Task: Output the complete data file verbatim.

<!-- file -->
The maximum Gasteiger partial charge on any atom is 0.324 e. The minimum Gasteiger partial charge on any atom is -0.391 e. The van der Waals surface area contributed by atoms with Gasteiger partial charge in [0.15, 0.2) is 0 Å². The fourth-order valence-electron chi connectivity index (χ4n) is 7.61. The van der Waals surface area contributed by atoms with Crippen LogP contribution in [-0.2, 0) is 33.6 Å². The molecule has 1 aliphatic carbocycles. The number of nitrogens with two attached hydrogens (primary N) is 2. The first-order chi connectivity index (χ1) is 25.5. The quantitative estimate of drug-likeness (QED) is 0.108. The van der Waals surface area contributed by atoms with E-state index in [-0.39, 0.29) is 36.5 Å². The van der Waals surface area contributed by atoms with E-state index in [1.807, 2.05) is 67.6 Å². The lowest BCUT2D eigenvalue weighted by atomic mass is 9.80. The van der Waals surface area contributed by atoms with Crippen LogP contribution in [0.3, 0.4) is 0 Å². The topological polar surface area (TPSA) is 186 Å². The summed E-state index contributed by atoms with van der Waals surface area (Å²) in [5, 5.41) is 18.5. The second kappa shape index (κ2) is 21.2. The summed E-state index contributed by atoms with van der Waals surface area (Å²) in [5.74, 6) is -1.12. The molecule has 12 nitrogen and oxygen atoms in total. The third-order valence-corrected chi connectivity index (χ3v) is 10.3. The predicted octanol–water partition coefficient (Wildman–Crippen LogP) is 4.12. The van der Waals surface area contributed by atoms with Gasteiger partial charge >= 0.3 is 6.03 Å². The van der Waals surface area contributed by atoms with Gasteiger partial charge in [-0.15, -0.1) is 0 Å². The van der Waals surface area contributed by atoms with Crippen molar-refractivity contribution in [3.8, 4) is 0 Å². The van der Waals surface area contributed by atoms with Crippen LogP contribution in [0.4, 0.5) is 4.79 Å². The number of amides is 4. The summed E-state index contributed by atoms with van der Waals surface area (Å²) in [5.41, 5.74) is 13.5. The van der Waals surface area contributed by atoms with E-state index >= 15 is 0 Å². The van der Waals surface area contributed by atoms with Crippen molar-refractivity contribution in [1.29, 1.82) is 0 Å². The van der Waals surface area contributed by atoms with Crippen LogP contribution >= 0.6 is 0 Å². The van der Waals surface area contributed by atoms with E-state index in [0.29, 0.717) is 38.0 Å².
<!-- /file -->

The maximum Gasteiger partial charge on any atom is 0.324 e. The minimum Gasteiger partial charge on any atom is -0.391 e. The van der Waals surface area contributed by atoms with Gasteiger partial charge in [0.15, 0.2) is 0 Å². The fourth-order valence-electron chi connectivity index (χ4n) is 7.61. The van der Waals surface area contributed by atoms with Crippen LogP contribution in [-0.2, 0) is 33.6 Å². The molecule has 1 aliphatic carbocycles. The number of nitrogens with two attached hydrogens (primary N) is 2. The first-order chi connectivity index (χ1) is 25.5. The quantitative estimate of drug-likeness (QED) is 0.108. The van der Waals surface area contributed by atoms with E-state index in [-0.39, 0.29) is 36.5 Å². The van der Waals surface area contributed by atoms with E-state index in [1.807, 2.05) is 67.6 Å². The lowest BCUT2D eigenvalue weighted by atomic mass is 9.80. The van der Waals surface area contributed by atoms with Crippen LogP contribution in [0.3, 0.4) is 0 Å². The topological polar surface area (TPSA) is 186 Å². The summed E-state index contributed by atoms with van der Waals surface area (Å²) in [5, 5.41) is 18.5. The second kappa shape index (κ2) is 21.2. The summed E-state index contributed by atoms with van der Waals surface area (Å²) in [5.74, 6) is -1.12. The molecule has 12 nitrogen and oxygen atoms in total. The third-order valence-corrected chi connectivity index (χ3v) is 10.3. The predicted octanol–water partition coefficient (Wildman–Crippen LogP) is 4.12. The van der Waals surface area contributed by atoms with Gasteiger partial charge >= 0.3 is 6.03 Å². The van der Waals surface area contributed by atoms with Gasteiger partial charge in [-0.15, -0.1) is 0 Å². The van der Waals surface area contributed by atoms with Crippen molar-refractivity contribution in [3.8, 4) is 0 Å². The van der Waals surface area contributed by atoms with Crippen LogP contribution in [0.4, 0.5) is 4.79 Å². The number of amides is 4. The summed E-state index contributed by atoms with van der Waals surface area (Å²) in [5.41, 5.74) is 13.5. The van der Waals surface area contributed by atoms with E-state index >= 15 is 0 Å². The van der Waals surface area contributed by atoms with Crippen molar-refractivity contribution in [1.29, 1.82) is 0 Å². The van der Waals surface area contributed by atoms with Crippen LogP contribution >= 0.6 is 0 Å². The van der Waals surface area contributed by atoms with E-state index in [0.29, 0.717) is 38.0 Å².